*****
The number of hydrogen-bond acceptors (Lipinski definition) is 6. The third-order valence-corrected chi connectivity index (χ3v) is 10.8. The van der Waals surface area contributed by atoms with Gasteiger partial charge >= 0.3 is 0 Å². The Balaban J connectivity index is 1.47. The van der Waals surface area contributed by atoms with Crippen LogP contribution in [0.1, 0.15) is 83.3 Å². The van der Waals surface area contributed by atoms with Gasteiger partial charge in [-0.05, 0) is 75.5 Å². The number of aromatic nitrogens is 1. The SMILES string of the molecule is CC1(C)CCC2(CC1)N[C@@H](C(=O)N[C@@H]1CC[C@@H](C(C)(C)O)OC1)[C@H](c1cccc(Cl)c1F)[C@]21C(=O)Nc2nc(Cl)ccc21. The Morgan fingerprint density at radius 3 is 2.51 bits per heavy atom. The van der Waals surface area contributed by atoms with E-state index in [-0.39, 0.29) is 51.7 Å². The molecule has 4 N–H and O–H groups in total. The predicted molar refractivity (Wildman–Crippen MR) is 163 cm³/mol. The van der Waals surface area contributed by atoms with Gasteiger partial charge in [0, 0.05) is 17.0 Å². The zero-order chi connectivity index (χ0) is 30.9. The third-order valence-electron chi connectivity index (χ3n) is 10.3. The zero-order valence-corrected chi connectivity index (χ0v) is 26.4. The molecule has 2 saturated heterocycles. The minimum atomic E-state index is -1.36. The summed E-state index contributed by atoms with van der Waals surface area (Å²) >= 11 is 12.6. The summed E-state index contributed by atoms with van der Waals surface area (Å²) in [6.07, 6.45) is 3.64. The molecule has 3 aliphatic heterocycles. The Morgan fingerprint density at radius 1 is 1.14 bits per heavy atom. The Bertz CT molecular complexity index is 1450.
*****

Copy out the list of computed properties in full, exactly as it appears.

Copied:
The number of hydrogen-bond acceptors (Lipinski definition) is 6. The third-order valence-corrected chi connectivity index (χ3v) is 10.8. The van der Waals surface area contributed by atoms with Gasteiger partial charge >= 0.3 is 0 Å². The Balaban J connectivity index is 1.47. The van der Waals surface area contributed by atoms with Crippen LogP contribution in [0.1, 0.15) is 83.3 Å². The van der Waals surface area contributed by atoms with Gasteiger partial charge in [-0.05, 0) is 75.5 Å². The number of aromatic nitrogens is 1. The SMILES string of the molecule is CC1(C)CCC2(CC1)N[C@@H](C(=O)N[C@@H]1CC[C@@H](C(C)(C)O)OC1)[C@H](c1cccc(Cl)c1F)[C@]21C(=O)Nc2nc(Cl)ccc21. The Morgan fingerprint density at radius 3 is 2.51 bits per heavy atom. The van der Waals surface area contributed by atoms with E-state index in [-0.39, 0.29) is 51.7 Å². The molecule has 4 N–H and O–H groups in total. The predicted molar refractivity (Wildman–Crippen MR) is 163 cm³/mol. The van der Waals surface area contributed by atoms with Gasteiger partial charge in [0, 0.05) is 17.0 Å². The zero-order chi connectivity index (χ0) is 30.9. The third-order valence-electron chi connectivity index (χ3n) is 10.3. The zero-order valence-corrected chi connectivity index (χ0v) is 26.4. The molecule has 2 saturated heterocycles. The minimum atomic E-state index is -1.36. The summed E-state index contributed by atoms with van der Waals surface area (Å²) >= 11 is 12.6. The summed E-state index contributed by atoms with van der Waals surface area (Å²) in [6.07, 6.45) is 3.64. The molecule has 3 aliphatic heterocycles. The Morgan fingerprint density at radius 1 is 1.14 bits per heavy atom. The Bertz CT molecular complexity index is 1450.